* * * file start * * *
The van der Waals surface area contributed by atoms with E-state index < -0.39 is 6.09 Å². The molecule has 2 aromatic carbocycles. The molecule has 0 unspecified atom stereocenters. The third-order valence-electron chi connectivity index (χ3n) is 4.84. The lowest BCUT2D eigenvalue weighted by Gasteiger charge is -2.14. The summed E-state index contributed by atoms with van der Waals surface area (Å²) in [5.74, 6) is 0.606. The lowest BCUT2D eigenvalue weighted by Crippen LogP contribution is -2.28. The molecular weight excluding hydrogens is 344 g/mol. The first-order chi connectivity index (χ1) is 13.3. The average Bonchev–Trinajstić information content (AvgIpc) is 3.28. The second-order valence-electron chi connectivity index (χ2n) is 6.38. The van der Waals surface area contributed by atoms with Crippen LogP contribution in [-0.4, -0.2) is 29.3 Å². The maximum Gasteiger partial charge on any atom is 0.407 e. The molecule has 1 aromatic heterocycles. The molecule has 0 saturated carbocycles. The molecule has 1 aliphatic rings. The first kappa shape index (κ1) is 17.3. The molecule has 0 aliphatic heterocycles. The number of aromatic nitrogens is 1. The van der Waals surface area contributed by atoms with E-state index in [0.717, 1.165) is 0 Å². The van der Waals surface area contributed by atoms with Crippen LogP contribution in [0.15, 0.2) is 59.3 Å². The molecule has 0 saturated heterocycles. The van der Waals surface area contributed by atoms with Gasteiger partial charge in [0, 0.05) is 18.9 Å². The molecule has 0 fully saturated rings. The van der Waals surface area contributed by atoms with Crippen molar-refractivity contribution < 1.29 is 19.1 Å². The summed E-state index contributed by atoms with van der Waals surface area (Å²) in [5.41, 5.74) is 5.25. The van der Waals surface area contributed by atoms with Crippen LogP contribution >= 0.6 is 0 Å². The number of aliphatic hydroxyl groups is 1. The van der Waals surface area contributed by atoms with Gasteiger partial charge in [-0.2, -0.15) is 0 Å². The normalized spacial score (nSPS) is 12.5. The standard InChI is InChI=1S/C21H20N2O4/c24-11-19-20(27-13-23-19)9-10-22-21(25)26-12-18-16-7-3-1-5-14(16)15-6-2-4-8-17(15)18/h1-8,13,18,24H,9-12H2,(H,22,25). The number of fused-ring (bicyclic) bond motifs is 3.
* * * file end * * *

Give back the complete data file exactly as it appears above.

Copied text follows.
The van der Waals surface area contributed by atoms with E-state index < -0.39 is 6.09 Å². The molecule has 2 aromatic carbocycles. The molecule has 0 unspecified atom stereocenters. The third-order valence-electron chi connectivity index (χ3n) is 4.84. The lowest BCUT2D eigenvalue weighted by Gasteiger charge is -2.14. The summed E-state index contributed by atoms with van der Waals surface area (Å²) in [5.74, 6) is 0.606. The lowest BCUT2D eigenvalue weighted by Crippen LogP contribution is -2.28. The molecular weight excluding hydrogens is 344 g/mol. The first-order chi connectivity index (χ1) is 13.3. The average Bonchev–Trinajstić information content (AvgIpc) is 3.28. The second-order valence-electron chi connectivity index (χ2n) is 6.38. The van der Waals surface area contributed by atoms with Crippen LogP contribution in [-0.4, -0.2) is 29.3 Å². The maximum Gasteiger partial charge on any atom is 0.407 e. The molecule has 1 aromatic heterocycles. The molecule has 0 saturated carbocycles. The molecule has 1 aliphatic rings. The first kappa shape index (κ1) is 17.3. The molecule has 0 aliphatic heterocycles. The number of aromatic nitrogens is 1. The van der Waals surface area contributed by atoms with E-state index in [0.717, 1.165) is 0 Å². The van der Waals surface area contributed by atoms with Crippen LogP contribution in [0.15, 0.2) is 59.3 Å². The molecule has 0 saturated heterocycles. The van der Waals surface area contributed by atoms with Gasteiger partial charge in [0, 0.05) is 18.9 Å². The molecule has 0 fully saturated rings. The van der Waals surface area contributed by atoms with Crippen molar-refractivity contribution < 1.29 is 19.1 Å². The summed E-state index contributed by atoms with van der Waals surface area (Å²) in [5.41, 5.74) is 5.25. The van der Waals surface area contributed by atoms with Crippen LogP contribution >= 0.6 is 0 Å². The number of aliphatic hydroxyl groups is 1. The van der Waals surface area contributed by atoms with Gasteiger partial charge in [-0.2, -0.15) is 0 Å². The normalized spacial score (nSPS) is 12.5. The standard InChI is InChI=1S/C21H20N2O4/c24-11-19-20(27-13-23-19)9-10-22-21(25)26-12-18-16-7-3-1-5-14(16)15-6-2-4-8-17(15)18/h1-8,13,18,24H,9-12H2,(H,22,25). The number of fused-ring (bicyclic) bond motifs is 3.